SA CAN WIN THE WAR ON GRAFT

Kenyan-born and raised fi­nan­cial ser­vices con­sul­tant and editor KC Rot­tok, a long-time res­i­dent of SA, com­pares how the coun­tries are far­ing against cor­rup­tion

CityPress - - Voices -

As a Kenyan, long res­i­dent in South Africa, I have watched the story of Nkandla and all that has fol­lowed with great in­ter­est. A ques­tion comes to mind: do South Africans re­alise that the sys­tem to op­pose graft is work­ing bet­ter than they think?

The Pub­lic Pro­tec­tor’s of­fice de­ter­mined that Pres­i­dent Ja­cob Zuma ben­e­fited un­duly from amounts spent on non­se­cu­rity up­grades at his pri­vate home. The high­est court in South Africa, the Con­sti­tu­tional Court, reaf­firmed her rec­om­men­da­tion that he should re­pay a rea­son­able amount to the state. He has apol­o­gised and promised to pay the amount, as de­ter­mined by Trea­sury.

Zuma’s trou­bles ex­tend to al­le­ga­tions of “state cap­ture”, with re­cent re­ports about the Gupta fam­ily de­cid­ing on Cab­i­net ap­point­ments from their home in Sax­on­wold. Three banks and a big au­dit firm have parted ways with the Gupta-owned Oak­bay Group as a re­sult of the rep­u­ta­tional risk.

How­ever, in Kenya, for­mer pres­i­dent Mwai Kibaki re­tired from of­fice in 2013 and Trea­sury ap­proved the con­struc­tion of a post-re­tire­ment of­fice at a cost of R100 mil­lion. In ad­di­tion, the for­mer head of state had a brand-new ru­ral home built for him at a cost of R72 mil­lion in the cen­tral part of the coun­try. A re­port in The Stan­dard news­pa­per two years later in­di­cated that the 83-year-old and his fam­ily rarely vis­ited the res­i­dence.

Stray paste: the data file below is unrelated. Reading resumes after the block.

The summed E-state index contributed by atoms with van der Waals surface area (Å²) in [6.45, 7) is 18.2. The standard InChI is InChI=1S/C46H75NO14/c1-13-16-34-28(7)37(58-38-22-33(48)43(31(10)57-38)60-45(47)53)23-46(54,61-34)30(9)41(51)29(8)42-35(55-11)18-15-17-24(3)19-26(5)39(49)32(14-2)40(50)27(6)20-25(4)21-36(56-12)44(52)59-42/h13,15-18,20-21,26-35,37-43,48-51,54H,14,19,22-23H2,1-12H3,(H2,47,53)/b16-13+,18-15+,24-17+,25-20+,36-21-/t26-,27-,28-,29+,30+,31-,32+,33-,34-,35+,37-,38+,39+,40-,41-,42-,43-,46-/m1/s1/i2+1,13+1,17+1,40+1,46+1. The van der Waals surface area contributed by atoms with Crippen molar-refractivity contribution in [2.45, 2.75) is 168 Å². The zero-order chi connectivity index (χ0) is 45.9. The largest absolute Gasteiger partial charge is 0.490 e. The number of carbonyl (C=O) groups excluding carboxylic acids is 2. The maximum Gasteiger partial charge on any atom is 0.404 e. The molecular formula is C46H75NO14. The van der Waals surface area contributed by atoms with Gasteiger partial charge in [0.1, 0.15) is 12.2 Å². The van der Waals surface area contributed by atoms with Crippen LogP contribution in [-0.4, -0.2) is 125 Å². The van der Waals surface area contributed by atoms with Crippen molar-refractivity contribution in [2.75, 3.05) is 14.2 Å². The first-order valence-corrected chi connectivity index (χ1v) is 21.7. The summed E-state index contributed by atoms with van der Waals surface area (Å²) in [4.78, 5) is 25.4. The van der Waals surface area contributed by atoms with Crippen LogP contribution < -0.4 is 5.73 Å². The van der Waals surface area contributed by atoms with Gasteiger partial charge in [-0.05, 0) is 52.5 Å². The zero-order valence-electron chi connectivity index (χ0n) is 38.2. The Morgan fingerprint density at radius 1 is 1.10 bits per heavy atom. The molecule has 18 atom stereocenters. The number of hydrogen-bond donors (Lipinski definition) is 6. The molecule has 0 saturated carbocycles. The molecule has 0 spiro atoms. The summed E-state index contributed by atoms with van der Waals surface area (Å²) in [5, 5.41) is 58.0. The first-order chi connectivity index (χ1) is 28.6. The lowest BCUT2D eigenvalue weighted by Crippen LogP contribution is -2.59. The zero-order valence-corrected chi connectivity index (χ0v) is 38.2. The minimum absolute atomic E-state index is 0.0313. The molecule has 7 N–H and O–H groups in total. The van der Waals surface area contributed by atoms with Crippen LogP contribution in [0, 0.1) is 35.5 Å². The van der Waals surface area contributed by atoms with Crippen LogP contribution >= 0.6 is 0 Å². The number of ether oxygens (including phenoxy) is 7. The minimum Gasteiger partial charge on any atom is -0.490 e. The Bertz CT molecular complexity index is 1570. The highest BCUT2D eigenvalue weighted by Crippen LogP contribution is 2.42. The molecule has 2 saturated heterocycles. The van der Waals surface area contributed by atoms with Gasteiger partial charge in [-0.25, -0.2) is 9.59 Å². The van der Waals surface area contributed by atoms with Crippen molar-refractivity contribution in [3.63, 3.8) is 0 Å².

The ad­min­is­tra­tion of Kibaki’s suc­ces­sor, Pres­i­dent Uhuru Keny­atta, has been de­fend­ing it­self against one cor­rup­tion scan­dal af­ter another. The most sig­nif­i­cant is a fail­ure to ac­count for the use of about R36 bil­lion raised on the Ir­ish stock mar­ket through a Eurobond floated soon af­ter Keny­atta’s elec­tion. For amuse­ment value, look no fur­ther than the de­vo­lu­tion min­istry that pro­cured 18 con­dom dis­pensers at R3 800 each and 17 ball point pens for R1 400 per pen. Even The New York Times re­ported on it. The con­sti­tu­tional body charged with in­ves­ti­gat­ing and prose­cut­ing in­stances of cor­rup­tion in Kenya is the Ethics and An­ti­Cor­rup­tion Com­mis­sion. It is highly in­ef­fec­tive, hav­ing failed to se­cure any high­pro­file con­vic­tion since the pro­mul­ga­tion of the Con­sti­tu­tion in 2010.

Late last year, a bro­ker turned whis­tle-blower filed an af­fi­davit with the po­lice re­veal­ing his sta­tus as an agent of a judge of the Supreme Court in a bribery trans­ac­tion. The Supreme Court’s Jus­tice Kip­too Tunoi is ac­cused of hav­ing re­ceived a bribe of R30 mil­lion from cur­rent Nairobi gov­er­nor Evans Kidero for a favourable de­ci­sion in an elec­tion pe­ti­tion. Deputy Chief Jus­tice Kal­pana Rawal has had to de­fend her­self and her fam­ily af­ter their names ap­peared in the Panama Pa­pers.